Confused on grain windows vs line weight - Spey Pages
 
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post #1 of 11 (permalink) Old 11-06-2008, 09:06 PM Thread Starter
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Confused on grain windows vs line weight

I was told that the grain window of my 7wt switch rod was 185-350. When asking vendors about the weight of the lines they sell and the weight of them, I was totally confused. Is the grain weight of a fly line the weight of the 1st 30 feet or 40 feet or is it the weight of whatever the mfg states is the length of the head or what. I can't seem to find a good explaination of what or how the standard is applied to different fly lines. I would rather not trial and error which line would be best. I'm just beginning and would like to start off with the right line so when I have problems, I will know it's me and not the equipment. Thanks in advance.
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post #2 of 11 (permalink) Old 11-06-2008, 09:26 PM
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Your 7wt switch rod "may" overhead cast ok with a 7wt single hand line but for spey casting you will need something heavier.

I suggest an SA 7wt single hand skagit (360grns over 23') or for something with a little more taper, a Beulah switch rod line in 6/7 (335grns over 28').

Nick @ Oak Orchards fly shop (a site sponsor) should be able to help you. If that fails I'll send you a couple demo lines so you can dial in the line weight that works for "you".

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How you get the line out and fishing is personal preference so as long as it works and is easy no one should care but the caster. MSB
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post #3 of 11 (permalink) Old 11-07-2008, 07:51 AM
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In the same boat..

I'm a novice like you, and have been struggling to understand this also. Obviously if you can try before you buy its a huge help, but not everyone can.

This may be more info than you want, but there is a discussion of this topic here: http://www.flyfishusa.com/newsletter/041705/ Scroll down to "The Evolution of Fly Line Size Designation".

Basically, I think it says the spey line weight designations are/have been non-standard and vary from maker to maker. So to choose a starter line you have to know the grain window for the rod, and make sure the grains of the line+tip are inside the window. (From what I gather, endless fiddling and fine tuning can ensue after that.) If you troll this board and others you can also compile information on what lines people are using with your particular rod.

For example, I just purchased a Sage Z-axis 8110, and Sage doesn't provide grain windows for its rods. But I've learned that people are happy using any number of spey lines between 425 and 500 grains with that rod, or a WF10F line.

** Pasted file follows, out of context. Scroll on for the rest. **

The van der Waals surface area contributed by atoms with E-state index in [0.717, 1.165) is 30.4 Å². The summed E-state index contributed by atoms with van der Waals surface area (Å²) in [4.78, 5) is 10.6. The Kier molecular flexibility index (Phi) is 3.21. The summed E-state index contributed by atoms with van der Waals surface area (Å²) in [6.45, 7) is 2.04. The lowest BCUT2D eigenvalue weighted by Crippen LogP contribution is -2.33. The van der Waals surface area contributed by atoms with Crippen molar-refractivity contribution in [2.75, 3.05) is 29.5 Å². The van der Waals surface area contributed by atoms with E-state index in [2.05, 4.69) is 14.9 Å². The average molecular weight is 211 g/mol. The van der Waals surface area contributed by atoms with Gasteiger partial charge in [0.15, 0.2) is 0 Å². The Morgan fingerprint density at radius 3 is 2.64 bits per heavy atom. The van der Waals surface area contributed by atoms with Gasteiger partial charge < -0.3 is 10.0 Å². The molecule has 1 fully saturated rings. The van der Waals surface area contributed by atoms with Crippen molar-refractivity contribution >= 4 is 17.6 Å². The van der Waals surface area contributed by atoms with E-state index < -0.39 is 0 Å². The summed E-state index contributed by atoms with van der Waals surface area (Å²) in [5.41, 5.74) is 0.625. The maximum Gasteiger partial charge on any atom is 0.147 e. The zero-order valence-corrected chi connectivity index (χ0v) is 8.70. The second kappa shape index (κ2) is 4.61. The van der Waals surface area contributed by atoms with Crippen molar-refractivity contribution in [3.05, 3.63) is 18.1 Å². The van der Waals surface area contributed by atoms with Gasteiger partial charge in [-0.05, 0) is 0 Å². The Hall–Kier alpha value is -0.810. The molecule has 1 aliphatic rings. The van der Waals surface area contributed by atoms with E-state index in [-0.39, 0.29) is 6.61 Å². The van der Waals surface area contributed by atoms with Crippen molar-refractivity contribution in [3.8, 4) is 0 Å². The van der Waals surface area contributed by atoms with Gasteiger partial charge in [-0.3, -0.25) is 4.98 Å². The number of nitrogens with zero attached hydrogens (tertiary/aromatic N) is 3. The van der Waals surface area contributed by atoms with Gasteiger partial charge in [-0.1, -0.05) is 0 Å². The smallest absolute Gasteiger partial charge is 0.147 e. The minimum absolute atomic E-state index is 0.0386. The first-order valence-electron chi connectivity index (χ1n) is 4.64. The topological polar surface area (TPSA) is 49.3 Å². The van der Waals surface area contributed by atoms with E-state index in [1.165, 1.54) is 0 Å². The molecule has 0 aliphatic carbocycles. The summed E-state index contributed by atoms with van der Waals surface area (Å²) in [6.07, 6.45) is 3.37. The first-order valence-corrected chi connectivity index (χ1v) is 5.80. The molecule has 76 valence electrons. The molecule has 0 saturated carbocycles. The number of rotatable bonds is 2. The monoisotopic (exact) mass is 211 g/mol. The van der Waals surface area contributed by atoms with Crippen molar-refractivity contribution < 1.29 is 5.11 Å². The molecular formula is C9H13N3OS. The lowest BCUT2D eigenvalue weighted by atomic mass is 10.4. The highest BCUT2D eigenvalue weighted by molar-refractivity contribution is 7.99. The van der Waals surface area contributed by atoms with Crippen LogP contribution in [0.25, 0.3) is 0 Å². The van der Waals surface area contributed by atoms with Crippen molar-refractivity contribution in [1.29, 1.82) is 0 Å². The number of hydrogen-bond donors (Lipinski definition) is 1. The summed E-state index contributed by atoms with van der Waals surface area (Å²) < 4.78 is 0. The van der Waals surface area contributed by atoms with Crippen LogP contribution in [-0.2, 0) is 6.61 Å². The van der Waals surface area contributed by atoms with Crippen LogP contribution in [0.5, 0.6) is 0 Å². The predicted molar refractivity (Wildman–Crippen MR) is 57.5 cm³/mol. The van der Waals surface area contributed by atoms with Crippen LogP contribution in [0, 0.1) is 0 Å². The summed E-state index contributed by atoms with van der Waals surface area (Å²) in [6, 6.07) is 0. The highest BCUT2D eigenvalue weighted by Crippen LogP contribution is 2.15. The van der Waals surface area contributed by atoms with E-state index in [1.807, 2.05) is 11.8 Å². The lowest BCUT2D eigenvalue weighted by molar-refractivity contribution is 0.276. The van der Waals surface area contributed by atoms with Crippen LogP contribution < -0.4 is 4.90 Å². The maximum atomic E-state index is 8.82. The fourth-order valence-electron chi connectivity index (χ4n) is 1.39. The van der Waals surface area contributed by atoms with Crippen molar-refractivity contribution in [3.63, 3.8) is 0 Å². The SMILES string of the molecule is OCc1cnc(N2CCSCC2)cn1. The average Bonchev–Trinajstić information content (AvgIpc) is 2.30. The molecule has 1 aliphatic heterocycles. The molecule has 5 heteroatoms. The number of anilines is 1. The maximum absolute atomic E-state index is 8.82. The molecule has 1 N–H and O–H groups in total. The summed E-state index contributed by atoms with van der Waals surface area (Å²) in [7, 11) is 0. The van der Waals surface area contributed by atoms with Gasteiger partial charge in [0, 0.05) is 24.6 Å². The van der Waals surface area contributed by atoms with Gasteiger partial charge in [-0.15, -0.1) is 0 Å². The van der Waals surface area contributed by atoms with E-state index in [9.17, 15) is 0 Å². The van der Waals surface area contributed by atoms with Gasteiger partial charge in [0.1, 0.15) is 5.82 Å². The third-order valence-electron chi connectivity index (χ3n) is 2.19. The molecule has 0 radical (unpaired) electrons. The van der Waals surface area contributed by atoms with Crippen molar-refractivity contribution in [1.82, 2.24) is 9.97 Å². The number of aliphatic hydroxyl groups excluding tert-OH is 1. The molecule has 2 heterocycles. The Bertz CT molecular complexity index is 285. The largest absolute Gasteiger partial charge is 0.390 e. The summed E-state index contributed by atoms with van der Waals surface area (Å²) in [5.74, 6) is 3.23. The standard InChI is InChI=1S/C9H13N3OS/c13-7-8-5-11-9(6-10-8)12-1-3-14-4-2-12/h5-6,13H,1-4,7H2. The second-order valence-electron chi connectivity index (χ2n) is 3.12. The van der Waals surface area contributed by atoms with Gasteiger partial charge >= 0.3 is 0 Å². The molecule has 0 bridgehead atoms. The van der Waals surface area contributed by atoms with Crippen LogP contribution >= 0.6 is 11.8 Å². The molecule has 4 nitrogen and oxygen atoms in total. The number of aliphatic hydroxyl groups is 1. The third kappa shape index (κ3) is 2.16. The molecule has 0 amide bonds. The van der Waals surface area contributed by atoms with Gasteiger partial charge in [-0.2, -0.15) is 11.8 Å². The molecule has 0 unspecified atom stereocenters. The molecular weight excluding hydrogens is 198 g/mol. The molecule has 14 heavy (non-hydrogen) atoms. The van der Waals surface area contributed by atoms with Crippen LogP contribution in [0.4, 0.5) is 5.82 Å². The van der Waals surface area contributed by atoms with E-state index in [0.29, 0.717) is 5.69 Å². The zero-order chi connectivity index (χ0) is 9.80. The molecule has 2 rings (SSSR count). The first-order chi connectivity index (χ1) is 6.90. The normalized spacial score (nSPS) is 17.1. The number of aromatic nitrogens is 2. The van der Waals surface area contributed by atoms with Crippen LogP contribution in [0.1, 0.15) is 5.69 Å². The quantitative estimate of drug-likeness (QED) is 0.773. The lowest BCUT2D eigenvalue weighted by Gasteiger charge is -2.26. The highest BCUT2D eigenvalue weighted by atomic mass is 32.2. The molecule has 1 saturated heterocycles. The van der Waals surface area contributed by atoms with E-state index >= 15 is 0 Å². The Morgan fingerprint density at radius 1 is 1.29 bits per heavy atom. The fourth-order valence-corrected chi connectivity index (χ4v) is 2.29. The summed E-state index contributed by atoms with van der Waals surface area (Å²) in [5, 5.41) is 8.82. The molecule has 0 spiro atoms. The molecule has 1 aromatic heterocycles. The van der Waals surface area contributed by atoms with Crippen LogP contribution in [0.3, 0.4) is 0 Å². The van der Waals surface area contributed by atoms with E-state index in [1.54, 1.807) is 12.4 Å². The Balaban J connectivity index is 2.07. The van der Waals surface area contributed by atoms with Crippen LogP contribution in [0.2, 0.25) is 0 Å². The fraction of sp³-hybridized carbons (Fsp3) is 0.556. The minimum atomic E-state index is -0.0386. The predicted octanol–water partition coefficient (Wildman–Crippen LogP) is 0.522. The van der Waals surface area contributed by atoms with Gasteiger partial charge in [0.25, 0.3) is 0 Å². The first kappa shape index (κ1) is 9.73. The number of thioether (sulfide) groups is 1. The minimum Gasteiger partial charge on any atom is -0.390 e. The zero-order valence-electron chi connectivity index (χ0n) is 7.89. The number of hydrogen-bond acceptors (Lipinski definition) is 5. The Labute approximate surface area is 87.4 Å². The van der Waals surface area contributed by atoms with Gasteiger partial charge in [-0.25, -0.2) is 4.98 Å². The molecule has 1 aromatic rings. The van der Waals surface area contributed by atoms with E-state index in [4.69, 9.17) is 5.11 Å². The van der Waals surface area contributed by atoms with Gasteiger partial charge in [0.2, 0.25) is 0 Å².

It would be great if one of the pros on this board could confirm the above. Is this process basically what you have to do?
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post #4 of 11 (permalink) Old 11-07-2008, 01:12 PM
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I'm far from a pro---
but the whole line weight designation issue for DH rods irritates me.
Ask around, search the pages, or contact the manufacturer to get grain range information on the rod. For lines, I simply refuse to buy spey lines that don't have grain weights clearly on the label; it's a disservice to the customer to leave that off the packaging.
For myself, when buying a line, I ignore the line weight rating and find out the grain weight of the HEAD. If I'm buying a DT line, I do my best to find out what the first thirty feet of line REALLY weighs (varies considerably from AFTMA standards sometimes), and what the anticipated working length of the line weighs. Some shops, particularly Poppy at Red Shed (the MJC who just posted on this, hi Poppy! ), are extremely helpful with this.
A helpful rule of thumb in balancing tackle is that the longer the line being cast, the closer it should be to the high end of the grain window. While "your mileage may vary" as they say here in the pages, a useful starting point is to consider short scando heads near the bottom of the grain window, skagit heads (not including tips) slightly higher, then up through short, mid belly and finally longbelly lines which are usually balanced at or near the high end of the rod's grain window. There's widely differing opinions on this, particularly in Skagit world.
I break this rule regularly...but it is a good starting point for discussion.
casting characteristics of the rod and the caster's own technique (or lack thereof) will influence this greatly. If a shared opinion develops in the pages, it's probably been learned through hard experience, and I wouldn't worry about following it.
hope this helps, anybody wants to correct me on this please feel free to jump in.
Bob

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post #5 of 11 (permalink) Old 11-07-2008, 01:32 PM